Nightwood is Barnes’s most important work and the one most frequently read and discussed. Although it has a reputation as a difficult novel, it has been widely and enthusiastically admired by important literary figures, most notably perhaps Eliot, who was instrumental in securing its publication, and the Welsh poet Dylan Thomas. The primary focus in Nightwood is not plot but rather psychology, in that the narrative focuses upon the emotional reactions of its characters and their responses to Robin Vote. The novel’s prose is dense and richly metaphorical, and two of its eight chapters consist solely of long conversations on the nature of lesbian love and sexuality.
The novel begins by considering the familial background of Felix Volkbein, the son of a Jewish Viennese merchant, who feels estranged and excluded from the snobbish world of European culture and society. Volkbein meets Robin Vote in the company of Dr. Matthew O’Connor, who is called to assist Robin after she has collapsed in a Paris hotel. Barnes’s description of Robin consistently emphasizes her lack of volition; in this instance, for example, she is surrounded in her hotel room by exotic plants, and her skin is said to have a texture that is normally associated with plants.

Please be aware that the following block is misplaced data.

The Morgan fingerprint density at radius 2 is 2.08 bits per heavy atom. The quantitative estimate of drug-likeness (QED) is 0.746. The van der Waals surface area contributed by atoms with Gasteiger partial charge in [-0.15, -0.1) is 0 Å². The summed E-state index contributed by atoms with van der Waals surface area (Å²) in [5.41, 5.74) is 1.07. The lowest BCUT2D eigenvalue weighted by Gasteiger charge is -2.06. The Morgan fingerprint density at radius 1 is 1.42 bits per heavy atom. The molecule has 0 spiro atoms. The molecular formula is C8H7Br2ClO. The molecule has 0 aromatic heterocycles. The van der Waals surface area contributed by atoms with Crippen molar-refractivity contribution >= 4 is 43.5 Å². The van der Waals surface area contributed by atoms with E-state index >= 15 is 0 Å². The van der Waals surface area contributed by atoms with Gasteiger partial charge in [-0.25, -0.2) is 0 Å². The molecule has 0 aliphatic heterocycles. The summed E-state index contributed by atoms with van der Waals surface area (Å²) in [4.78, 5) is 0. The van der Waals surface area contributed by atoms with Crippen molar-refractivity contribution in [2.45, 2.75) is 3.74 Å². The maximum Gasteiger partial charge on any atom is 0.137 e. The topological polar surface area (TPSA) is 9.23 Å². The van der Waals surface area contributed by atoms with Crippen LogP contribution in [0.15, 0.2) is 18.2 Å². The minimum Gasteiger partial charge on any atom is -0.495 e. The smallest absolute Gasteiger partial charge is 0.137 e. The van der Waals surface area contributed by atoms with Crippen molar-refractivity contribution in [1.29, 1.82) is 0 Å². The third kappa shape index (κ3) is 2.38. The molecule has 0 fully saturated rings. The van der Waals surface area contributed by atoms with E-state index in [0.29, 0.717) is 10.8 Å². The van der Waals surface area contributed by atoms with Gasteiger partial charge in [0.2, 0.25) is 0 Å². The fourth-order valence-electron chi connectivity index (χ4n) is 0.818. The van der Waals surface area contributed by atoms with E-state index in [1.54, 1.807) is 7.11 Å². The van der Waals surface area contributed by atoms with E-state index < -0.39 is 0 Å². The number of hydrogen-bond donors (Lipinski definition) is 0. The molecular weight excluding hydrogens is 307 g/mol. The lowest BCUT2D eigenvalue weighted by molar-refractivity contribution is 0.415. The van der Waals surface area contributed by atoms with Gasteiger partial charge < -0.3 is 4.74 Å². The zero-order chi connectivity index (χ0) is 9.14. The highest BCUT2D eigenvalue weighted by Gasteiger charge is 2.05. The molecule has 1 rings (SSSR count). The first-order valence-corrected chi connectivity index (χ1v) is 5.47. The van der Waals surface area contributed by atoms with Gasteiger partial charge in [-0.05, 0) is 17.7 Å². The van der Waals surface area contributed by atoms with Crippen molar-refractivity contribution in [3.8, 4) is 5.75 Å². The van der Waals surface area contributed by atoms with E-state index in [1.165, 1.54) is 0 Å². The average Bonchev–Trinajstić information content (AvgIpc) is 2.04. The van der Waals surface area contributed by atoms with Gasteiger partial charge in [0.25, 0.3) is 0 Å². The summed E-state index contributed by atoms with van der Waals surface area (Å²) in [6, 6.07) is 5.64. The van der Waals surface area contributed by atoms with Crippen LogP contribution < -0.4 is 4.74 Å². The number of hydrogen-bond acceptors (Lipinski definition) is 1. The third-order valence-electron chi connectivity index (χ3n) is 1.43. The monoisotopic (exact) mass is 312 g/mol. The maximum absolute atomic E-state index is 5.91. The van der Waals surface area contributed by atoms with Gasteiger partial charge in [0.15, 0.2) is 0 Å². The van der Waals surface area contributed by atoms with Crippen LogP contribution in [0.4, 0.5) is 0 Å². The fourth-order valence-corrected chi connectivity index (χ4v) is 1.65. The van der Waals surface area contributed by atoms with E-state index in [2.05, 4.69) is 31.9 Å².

Mistakenly reading Robin’s lack of volition as a sign of malleability, Volkbein later marries Robin in order to fulfill his aspiration of founding a familial dynasty. After the birth of their child, however, Robin withdraws into a solitary life of travel and immerses herself in Catholicism. Abandoning her child and husband, she reappears some months later in Paris with her lover, Nora Flood. Two features of these events are particularly significant for an...
(The entire section is 711 words.)